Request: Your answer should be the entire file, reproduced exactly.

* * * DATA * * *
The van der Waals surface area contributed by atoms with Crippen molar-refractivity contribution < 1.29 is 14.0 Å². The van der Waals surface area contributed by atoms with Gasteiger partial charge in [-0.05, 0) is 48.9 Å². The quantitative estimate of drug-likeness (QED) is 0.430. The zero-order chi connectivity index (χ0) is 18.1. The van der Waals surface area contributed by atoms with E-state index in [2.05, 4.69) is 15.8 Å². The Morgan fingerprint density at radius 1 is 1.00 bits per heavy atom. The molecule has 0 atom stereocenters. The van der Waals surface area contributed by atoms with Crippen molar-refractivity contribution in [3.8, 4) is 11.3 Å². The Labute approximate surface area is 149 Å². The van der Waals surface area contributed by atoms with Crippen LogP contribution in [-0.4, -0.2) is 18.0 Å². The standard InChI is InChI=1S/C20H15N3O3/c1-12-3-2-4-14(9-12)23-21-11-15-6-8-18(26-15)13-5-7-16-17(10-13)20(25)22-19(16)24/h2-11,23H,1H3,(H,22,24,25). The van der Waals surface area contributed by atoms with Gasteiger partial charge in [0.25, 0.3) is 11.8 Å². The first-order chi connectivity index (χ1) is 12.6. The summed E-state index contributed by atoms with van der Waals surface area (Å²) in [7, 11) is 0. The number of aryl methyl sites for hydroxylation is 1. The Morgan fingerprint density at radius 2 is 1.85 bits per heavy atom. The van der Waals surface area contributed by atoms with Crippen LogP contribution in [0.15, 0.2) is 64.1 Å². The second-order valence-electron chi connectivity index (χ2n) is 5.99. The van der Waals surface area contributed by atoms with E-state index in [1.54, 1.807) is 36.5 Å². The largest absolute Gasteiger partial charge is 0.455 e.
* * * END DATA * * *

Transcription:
The van der Waals surface area contributed by atoms with Crippen molar-refractivity contribution < 1.29 is 14.0 Å². The van der Waals surface area contributed by atoms with Gasteiger partial charge in [-0.05, 0) is 48.9 Å². The quantitative estimate of drug-likeness (QED) is 0.430. The zero-order chi connectivity index (χ0) is 18.1. The van der Waals surface area contributed by atoms with E-state index in [2.05, 4.69) is 15.8 Å². The Morgan fingerprint density at radius 1 is 1.00 bits per heavy atom. The molecule has 0 atom stereocenters. The van der Waals surface area contributed by atoms with Crippen molar-refractivity contribution in [3.8, 4) is 11.3 Å². The Labute approximate surface area is 149 Å². The van der Waals surface area contributed by atoms with Crippen LogP contribution in [-0.4, -0.2) is 18.0 Å². The standard InChI is InChI=1S/C20H15N3O3/c1-12-3-2-4-14(9-12)23-21-11-15-6-8-18(26-15)13-5-7-16-17(10-13)20(25)22-19(16)24/h2-11,23H,1H3,(H,22,24,25). The van der Waals surface area contributed by atoms with Gasteiger partial charge in [0.25, 0.3) is 11.8 Å². The first-order chi connectivity index (χ1) is 12.6. The summed E-state index contributed by atoms with van der Waals surface area (Å²) in [7, 11) is 0. The number of aryl methyl sites for hydroxylation is 1. The Morgan fingerprint density at radius 2 is 1.85 bits per heavy atom. The van der Waals surface area contributed by atoms with Crippen LogP contribution in [0.15, 0.2) is 64.1 Å². The second-order valence-electron chi connectivity index (χ2n) is 5.99. The van der Waals surface area contributed by atoms with E-state index in [1.54, 1.807) is 36.5 Å². The largest absolute Gasteiger partial charge is 0.455 e.